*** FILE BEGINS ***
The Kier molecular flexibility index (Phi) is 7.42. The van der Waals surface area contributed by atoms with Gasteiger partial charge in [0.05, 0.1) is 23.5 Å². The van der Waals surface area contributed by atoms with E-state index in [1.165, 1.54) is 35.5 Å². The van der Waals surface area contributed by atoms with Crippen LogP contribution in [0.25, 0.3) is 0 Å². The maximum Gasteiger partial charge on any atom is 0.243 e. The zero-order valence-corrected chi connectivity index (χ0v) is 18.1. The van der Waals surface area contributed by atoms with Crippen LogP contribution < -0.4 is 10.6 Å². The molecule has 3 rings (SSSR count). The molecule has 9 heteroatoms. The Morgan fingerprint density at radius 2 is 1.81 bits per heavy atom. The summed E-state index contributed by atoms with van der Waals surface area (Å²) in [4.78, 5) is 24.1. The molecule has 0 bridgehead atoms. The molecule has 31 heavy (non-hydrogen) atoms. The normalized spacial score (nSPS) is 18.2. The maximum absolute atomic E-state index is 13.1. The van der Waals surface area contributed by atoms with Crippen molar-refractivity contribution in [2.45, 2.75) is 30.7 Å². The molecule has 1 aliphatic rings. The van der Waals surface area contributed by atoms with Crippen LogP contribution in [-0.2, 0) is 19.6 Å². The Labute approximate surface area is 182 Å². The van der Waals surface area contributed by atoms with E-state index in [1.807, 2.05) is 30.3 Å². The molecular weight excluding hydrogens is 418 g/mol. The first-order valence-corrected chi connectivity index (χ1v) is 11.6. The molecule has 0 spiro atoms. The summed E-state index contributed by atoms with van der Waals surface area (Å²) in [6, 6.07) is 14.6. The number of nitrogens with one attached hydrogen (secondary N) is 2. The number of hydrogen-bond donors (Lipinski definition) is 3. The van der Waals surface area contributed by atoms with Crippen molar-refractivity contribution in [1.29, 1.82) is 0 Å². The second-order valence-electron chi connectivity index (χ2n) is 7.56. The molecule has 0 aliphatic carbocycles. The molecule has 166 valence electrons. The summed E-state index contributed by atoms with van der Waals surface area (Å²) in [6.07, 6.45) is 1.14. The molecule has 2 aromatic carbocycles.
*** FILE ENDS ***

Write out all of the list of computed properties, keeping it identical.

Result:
The Kier molecular flexibility index (Phi) is 7.42. The van der Waals surface area contributed by atoms with Gasteiger partial charge in [0.05, 0.1) is 23.5 Å². The van der Waals surface area contributed by atoms with E-state index in [1.165, 1.54) is 35.5 Å². The van der Waals surface area contributed by atoms with Crippen LogP contribution in [0.25, 0.3) is 0 Å². The maximum Gasteiger partial charge on any atom is 0.243 e. The zero-order valence-corrected chi connectivity index (χ0v) is 18.1. The van der Waals surface area contributed by atoms with Crippen LogP contribution < -0.4 is 10.6 Å². The molecule has 3 rings (SSSR count). The molecule has 9 heteroatoms. The Morgan fingerprint density at radius 2 is 1.81 bits per heavy atom. The summed E-state index contributed by atoms with van der Waals surface area (Å²) in [4.78, 5) is 24.1. The molecule has 0 bridgehead atoms. The molecule has 31 heavy (non-hydrogen) atoms. The normalized spacial score (nSPS) is 18.2. The maximum absolute atomic E-state index is 13.1. The van der Waals surface area contributed by atoms with Crippen molar-refractivity contribution in [2.45, 2.75) is 30.7 Å². The molecule has 1 aliphatic rings. The van der Waals surface area contributed by atoms with Crippen LogP contribution in [-0.2, 0) is 19.6 Å². The Labute approximate surface area is 182 Å². The van der Waals surface area contributed by atoms with E-state index in [1.807, 2.05) is 30.3 Å². The molecular weight excluding hydrogens is 418 g/mol. The first-order valence-corrected chi connectivity index (χ1v) is 11.6. The molecule has 0 spiro atoms. The summed E-state index contributed by atoms with van der Waals surface area (Å²) in [6, 6.07) is 14.6. The number of nitrogens with one attached hydrogen (secondary N) is 2. The number of hydrogen-bond donors (Lipinski definition) is 3. The van der Waals surface area contributed by atoms with Crippen molar-refractivity contribution in [1.29, 1.82) is 0 Å². The second-order valence-electron chi connectivity index (χ2n) is 7.56. The molecule has 0 aliphatic carbocycles. The molecule has 166 valence electrons. The summed E-state index contributed by atoms with van der Waals surface area (Å²) in [6.07, 6.45) is 1.14. The molecule has 2 aromatic carbocycles.